Rain falls, and that might make some farmers happy, depending on the time of year.
Then, a lot of rain falls, off and on, for months, and not only do fields fill up with water, but so do manure ponds and lagoons, and that might make some farmers a bit nervous.
Ohio had the third wettest year ever in 2018, and there’s been little letup since then, leaving farm fields across the state saturated. For farmers with a lot of livestock, spreading manure onto wet land as fertilizer is not an option right now, and manure ponds are filling up fast.
Because manure ponds and lagoons are outdoors and uncovered, they collect not only animal waste from livestock housed inside, but they also collect rainwater. Indoor pits located under livestock holding facilities, such as hog barns, also collect manure; those are also reaching capacity.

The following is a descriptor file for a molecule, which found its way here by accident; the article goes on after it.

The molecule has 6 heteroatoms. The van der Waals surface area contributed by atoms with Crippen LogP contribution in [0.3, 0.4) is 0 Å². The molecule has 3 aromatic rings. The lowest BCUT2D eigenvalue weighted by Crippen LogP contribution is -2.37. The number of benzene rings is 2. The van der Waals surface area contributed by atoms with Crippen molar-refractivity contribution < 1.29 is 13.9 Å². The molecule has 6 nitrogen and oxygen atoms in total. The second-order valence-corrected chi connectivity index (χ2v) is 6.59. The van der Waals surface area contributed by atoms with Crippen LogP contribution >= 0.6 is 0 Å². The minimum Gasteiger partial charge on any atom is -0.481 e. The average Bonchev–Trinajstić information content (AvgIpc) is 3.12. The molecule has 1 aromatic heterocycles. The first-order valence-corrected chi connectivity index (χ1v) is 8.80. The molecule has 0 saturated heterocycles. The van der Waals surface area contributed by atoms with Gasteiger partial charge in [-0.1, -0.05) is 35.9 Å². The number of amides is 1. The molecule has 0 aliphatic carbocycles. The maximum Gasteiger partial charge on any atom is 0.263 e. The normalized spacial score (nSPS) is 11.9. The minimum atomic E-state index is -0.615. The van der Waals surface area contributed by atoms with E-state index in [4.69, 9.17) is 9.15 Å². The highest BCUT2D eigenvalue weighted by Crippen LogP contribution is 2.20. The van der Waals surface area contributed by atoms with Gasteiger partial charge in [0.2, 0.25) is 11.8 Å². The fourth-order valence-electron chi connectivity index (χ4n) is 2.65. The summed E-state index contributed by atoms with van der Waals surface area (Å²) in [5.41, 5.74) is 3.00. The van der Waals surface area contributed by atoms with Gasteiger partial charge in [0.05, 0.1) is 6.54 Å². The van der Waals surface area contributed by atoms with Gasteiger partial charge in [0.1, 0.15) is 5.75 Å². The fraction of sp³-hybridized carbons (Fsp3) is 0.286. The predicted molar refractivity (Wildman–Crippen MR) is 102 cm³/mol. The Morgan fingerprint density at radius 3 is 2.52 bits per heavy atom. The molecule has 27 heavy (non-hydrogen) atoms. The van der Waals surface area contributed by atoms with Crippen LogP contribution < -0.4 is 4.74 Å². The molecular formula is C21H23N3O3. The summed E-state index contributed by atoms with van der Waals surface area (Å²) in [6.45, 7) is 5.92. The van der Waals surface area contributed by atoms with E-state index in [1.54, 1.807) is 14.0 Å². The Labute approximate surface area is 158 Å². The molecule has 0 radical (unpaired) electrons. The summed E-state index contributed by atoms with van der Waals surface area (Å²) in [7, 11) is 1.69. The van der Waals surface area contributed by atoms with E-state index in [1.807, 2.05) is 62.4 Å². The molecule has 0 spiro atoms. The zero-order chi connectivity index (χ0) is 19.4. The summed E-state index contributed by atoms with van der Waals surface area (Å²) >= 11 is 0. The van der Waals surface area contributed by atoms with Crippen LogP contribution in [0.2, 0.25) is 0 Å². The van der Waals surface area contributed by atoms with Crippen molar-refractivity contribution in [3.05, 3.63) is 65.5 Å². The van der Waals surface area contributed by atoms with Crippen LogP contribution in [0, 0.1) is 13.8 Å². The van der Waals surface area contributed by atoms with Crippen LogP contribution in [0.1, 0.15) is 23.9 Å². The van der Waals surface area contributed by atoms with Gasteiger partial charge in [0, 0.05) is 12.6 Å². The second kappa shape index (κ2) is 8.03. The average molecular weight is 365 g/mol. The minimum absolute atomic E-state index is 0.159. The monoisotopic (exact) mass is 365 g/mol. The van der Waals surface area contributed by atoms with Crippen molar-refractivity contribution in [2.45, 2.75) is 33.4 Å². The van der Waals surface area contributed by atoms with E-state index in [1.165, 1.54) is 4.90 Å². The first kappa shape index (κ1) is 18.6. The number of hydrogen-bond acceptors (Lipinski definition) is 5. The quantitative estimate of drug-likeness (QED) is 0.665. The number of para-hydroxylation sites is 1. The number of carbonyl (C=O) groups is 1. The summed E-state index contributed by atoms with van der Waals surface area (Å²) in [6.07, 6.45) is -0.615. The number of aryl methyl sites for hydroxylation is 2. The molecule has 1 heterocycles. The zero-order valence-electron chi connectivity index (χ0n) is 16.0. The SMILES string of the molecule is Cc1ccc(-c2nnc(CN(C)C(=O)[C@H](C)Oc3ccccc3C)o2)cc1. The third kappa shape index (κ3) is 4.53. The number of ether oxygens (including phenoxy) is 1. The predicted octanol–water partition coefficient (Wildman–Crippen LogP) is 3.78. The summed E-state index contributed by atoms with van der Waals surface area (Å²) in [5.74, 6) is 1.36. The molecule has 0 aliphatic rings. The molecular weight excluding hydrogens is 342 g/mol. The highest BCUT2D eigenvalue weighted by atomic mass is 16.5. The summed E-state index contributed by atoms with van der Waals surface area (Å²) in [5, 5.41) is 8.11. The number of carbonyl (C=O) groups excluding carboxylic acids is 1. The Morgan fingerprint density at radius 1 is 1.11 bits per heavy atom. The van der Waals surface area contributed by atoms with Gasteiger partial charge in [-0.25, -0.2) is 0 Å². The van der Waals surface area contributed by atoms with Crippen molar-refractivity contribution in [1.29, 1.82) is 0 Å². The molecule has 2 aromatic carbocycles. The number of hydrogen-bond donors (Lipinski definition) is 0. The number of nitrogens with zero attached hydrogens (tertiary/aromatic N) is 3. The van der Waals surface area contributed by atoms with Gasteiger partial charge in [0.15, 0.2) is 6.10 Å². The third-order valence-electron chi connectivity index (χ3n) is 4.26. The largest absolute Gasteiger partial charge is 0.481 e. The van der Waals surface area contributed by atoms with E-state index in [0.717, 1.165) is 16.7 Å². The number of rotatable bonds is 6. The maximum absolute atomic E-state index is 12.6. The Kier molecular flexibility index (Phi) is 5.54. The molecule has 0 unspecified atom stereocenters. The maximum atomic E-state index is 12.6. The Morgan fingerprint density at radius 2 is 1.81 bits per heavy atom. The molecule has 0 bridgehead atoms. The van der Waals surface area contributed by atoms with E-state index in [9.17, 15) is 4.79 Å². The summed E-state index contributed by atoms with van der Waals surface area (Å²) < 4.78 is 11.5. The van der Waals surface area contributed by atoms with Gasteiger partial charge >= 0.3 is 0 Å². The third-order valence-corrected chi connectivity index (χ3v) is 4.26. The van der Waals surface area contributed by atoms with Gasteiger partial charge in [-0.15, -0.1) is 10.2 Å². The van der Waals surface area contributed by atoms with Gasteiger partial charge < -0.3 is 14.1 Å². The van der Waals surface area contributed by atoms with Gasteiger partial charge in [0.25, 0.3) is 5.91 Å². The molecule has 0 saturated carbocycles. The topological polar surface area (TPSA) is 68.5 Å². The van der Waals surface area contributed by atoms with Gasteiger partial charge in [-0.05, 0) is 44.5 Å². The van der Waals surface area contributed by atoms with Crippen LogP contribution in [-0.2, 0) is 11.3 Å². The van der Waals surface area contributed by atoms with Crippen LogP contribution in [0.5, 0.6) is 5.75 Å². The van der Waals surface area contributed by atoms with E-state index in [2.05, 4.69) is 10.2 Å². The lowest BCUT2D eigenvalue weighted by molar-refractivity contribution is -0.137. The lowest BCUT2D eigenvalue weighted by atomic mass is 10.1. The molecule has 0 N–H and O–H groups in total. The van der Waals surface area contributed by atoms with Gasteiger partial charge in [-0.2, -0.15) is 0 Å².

“Week after week and month after month have gone by, and there have been very few opportunities to get the manure applied,” said Glen Arnold, a manure management specialist with The Ohio State University College of Food, Agricultural, and Environmental Sciences (CFAES).
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